How GOP candidates are playing to the evolving conservative base
JUANA SUMMERS, HOST:
The Republican presidential field is starting to get crowded.
(SOUNDBITE OF MONTAGE)
DONALD TRUMP: I am tonight announcing my candidacy...
VIVEK RAMASWAMY: This is a cultural movement to create a new American dream.
LARRY ELDER: I've been doing TV and radio for 40 years, mostly criticizing politicians.
NIKKI HALEY: When you kick back, it hurts them more if you're wearing heels.
ASA HUTCHINSON: I am a candidate for president of the United States.
TIM SCOTT: The next American century starts today.
RON DESANTIS: I'm running for president to lead our great American comeback.
SUMMERS: Seven candidates, including a former president, a sitting senator, current and former governors, an entrepreneur and a talk radio host. They all have the same goal - winning over the conservative base. But how have the priorities of that base shifted since Trump's presidency? And how is this new crop of candidates playing to those voters? To talk more about all of that, we called up Molly Ball. She's a national political correspondent for Time magazine. Hey, Molly. Welcome.
MOLLY BALL: Thanks, Juana - great to be here.
SUMMERS: Walk us through, if you can, some of the nuance between these candidates. How are they differentiating themselves?
BALL: Well, I think, first of all, there's Trump, and there's everyone else. So all of the candidates have to orient themselves around Trump to some degree, whether it's on policy, whether it's on personality. So far, most of the contrasts that we're hearing are much more about sort of personality and tone. You have, you know, candidates like Tim Scott trying to sell a more optimistic vision that's less focused on conflict and drama. A lot of the candidates are sort of implicitly contrasting themselves with the constant scandals that seem to surround Trump. I think with Governor Ron DeSantis of Florida, that's clearly a big part of the pitch, the idea being that he might share a lot of policy positions with Trump, but he would be more effective because he wouldn't constantly be mired in scandal. And he would be more focused on policy.
SUMMERS: I mean, you've been covering national politics for a long time. How different are some of the priorities that this crop of Republican candidates is running on compared to, say, what we might have seen in a Republican primary field a decade or so ago?
BALL: It's very different. And I think you really see the changing face of the Republican Party in this year's crop of candidates. More than anything, you have a party that has refocused itself almost entirely on the so-called culture wars. And so where the traditional sort of Reaganite Republican Party was focused on the sort of famous three-legged stool of a sort of international approach to national defense, a sort of hawkish foreign policy position, a focus on small government when it came to taxes and spending and then a sense of the traditional family when it came to cultural issues, this Republican Party is much more populist, is much more fiscally liberal in some ways. I think it's a real difference from the past.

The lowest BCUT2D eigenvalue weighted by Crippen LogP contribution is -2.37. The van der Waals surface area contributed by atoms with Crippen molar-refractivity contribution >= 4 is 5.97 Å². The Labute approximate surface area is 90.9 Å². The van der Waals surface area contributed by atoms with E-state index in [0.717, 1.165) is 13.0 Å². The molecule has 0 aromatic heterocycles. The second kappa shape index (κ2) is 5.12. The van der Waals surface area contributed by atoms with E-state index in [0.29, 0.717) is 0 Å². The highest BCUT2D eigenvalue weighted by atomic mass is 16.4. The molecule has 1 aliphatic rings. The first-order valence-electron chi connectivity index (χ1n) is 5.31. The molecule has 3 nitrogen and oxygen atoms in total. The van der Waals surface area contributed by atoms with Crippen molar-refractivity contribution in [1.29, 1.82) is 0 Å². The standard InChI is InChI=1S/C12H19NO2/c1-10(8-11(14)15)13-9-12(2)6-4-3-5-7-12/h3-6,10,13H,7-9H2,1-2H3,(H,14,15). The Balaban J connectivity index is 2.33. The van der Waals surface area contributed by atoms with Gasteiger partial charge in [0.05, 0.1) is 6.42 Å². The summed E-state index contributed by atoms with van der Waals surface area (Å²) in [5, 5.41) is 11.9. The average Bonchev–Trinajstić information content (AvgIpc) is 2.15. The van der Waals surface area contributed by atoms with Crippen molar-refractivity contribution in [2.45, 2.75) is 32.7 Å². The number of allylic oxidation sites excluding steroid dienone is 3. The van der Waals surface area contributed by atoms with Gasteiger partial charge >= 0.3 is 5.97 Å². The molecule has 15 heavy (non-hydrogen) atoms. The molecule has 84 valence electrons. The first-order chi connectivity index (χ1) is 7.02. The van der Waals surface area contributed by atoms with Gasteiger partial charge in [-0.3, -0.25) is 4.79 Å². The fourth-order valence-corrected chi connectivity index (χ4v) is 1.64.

SUMMERS: As we've been talking about, Donald Trump's influence looms incredibly large as a candidate. He's a former president. He's running again. He leads in early polls. But I'm curious. When you think about conservative philosophy, conservative policy, how much power does he still have to set the agenda for his party?
BALL: It's such an interesting question because I think we've seen Trump be both a leader and a follower. On the one hand, when you think about an issue like free trade that was such a core tenet of Republican philosophy for so long, that was something that Trump just completely blew up starting in 2016. He identified that there was this sort of working-class base of the Republican Party that was interested in things like tariffs, even if the thought of something like that would make a sort of a Paul Ryan blanch. And so the party has followed him in that direction. But he also, I think, has been a follower when it comes to some of this culture war stuff, issues about, again, education, LGBTQ issues, particularly issues about transgender kids. We've seen Trump, I think, follow the lead of the base and of other politicians in embracing those issues. And that's clearly where the sort of pulse of the party is right now.
SUMMERS: Any candidates waiting in the wings who may enter the race and offer a significantly different conservative agenda compared to the candidates who have already declared?
BALL: We still have yet to see former Vice President Mike Pence get in the race. He is offering something that's a much more traditional Republicanism offering - to make the Republican Party great again, if you will, take it back to a sort of Reaganite vision. And then you have some more overtly anti-Trump candidates who are considering running, someone like a Chris Christie, the former governor of New Jersey, Chris Sununu, the current governor of New Hampshire. Both of them have been quite blistering in their critiques of Trump and are somewhat unpopular with the Republican base as a result. But both of them and possibly some others are considering getting in the race just in order to have a candidate who would make that full-throated case against the frontrunner on the debate stage. So they really could bring a very different argument to the Republican primary.
SUMMERS: That was Molly Ball. She's a national political correspondent for Time magazine. Molly, thank you.
BALL: Thank you, Juana. Transcript provided by NPR, Copyright NPR.